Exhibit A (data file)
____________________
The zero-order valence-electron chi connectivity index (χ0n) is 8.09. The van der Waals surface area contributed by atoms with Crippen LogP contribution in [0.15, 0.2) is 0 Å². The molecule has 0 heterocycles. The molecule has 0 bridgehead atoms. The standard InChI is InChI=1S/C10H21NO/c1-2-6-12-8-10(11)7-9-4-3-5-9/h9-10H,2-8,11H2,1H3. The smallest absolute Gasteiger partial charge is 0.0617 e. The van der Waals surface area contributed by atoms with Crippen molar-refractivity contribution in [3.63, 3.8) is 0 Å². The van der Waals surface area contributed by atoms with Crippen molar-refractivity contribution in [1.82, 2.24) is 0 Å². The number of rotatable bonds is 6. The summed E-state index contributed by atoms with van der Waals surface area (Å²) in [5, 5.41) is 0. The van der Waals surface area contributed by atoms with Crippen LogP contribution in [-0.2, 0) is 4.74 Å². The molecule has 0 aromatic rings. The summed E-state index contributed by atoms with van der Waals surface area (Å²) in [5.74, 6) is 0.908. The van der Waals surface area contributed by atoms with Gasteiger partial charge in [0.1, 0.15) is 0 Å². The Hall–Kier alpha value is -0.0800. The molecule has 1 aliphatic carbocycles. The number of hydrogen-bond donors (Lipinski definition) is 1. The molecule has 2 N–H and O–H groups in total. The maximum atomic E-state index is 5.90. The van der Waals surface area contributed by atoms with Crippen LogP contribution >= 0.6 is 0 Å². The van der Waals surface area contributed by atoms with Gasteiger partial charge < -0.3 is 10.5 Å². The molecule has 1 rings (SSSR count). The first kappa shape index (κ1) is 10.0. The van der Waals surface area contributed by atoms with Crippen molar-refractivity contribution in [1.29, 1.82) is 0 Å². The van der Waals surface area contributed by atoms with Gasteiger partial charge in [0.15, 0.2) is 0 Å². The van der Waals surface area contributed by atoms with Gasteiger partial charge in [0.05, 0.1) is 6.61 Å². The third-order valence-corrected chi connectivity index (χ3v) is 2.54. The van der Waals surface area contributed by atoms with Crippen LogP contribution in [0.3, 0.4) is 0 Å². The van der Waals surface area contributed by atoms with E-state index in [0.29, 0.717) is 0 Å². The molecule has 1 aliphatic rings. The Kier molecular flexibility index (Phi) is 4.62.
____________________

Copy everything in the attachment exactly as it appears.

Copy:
The zero-order valence-electron chi connectivity index (χ0n) is 8.09. The van der Waals surface area contributed by atoms with Crippen LogP contribution in [0.15, 0.2) is 0 Å². The molecule has 0 heterocycles. The molecule has 0 bridgehead atoms. The standard InChI is InChI=1S/C10H21NO/c1-2-6-12-8-10(11)7-9-4-3-5-9/h9-10H,2-8,11H2,1H3. The smallest absolute Gasteiger partial charge is 0.0617 e. The van der Waals surface area contributed by atoms with Crippen molar-refractivity contribution in [3.63, 3.8) is 0 Å². The van der Waals surface area contributed by atoms with Crippen molar-refractivity contribution in [1.82, 2.24) is 0 Å². The number of rotatable bonds is 6. The summed E-state index contributed by atoms with van der Waals surface area (Å²) in [5, 5.41) is 0. The van der Waals surface area contributed by atoms with Crippen LogP contribution in [-0.2, 0) is 4.74 Å². The molecule has 0 aromatic rings. The summed E-state index contributed by atoms with van der Waals surface area (Å²) in [5.74, 6) is 0.908. The van der Waals surface area contributed by atoms with Gasteiger partial charge in [0.1, 0.15) is 0 Å². The Hall–Kier alpha value is -0.0800. The molecule has 1 aliphatic carbocycles. The number of hydrogen-bond donors (Lipinski definition) is 1. The molecule has 2 N–H and O–H groups in total. The maximum atomic E-state index is 5.90. The van der Waals surface area contributed by atoms with Crippen LogP contribution >= 0.6 is 0 Å². The van der Waals surface area contributed by atoms with Gasteiger partial charge < -0.3 is 10.5 Å². The molecule has 1 rings (SSSR count). The first kappa shape index (κ1) is 10.0. The van der Waals surface area contributed by atoms with Crippen molar-refractivity contribution in [1.29, 1.82) is 0 Å². The van der Waals surface area contributed by atoms with Gasteiger partial charge in [0.15, 0.2) is 0 Å². The van der Waals surface area contributed by atoms with Gasteiger partial charge in [0.05, 0.1) is 6.61 Å². The third-order valence-corrected chi connectivity index (χ3v) is 2.54. The van der Waals surface area contributed by atoms with Crippen LogP contribution in [0.3, 0.4) is 0 Å². The van der Waals surface area contributed by atoms with E-state index in [0.29, 0.717) is 0 Å². The molecule has 1 aliphatic rings. The Kier molecular flexibility index (Phi) is 4.62.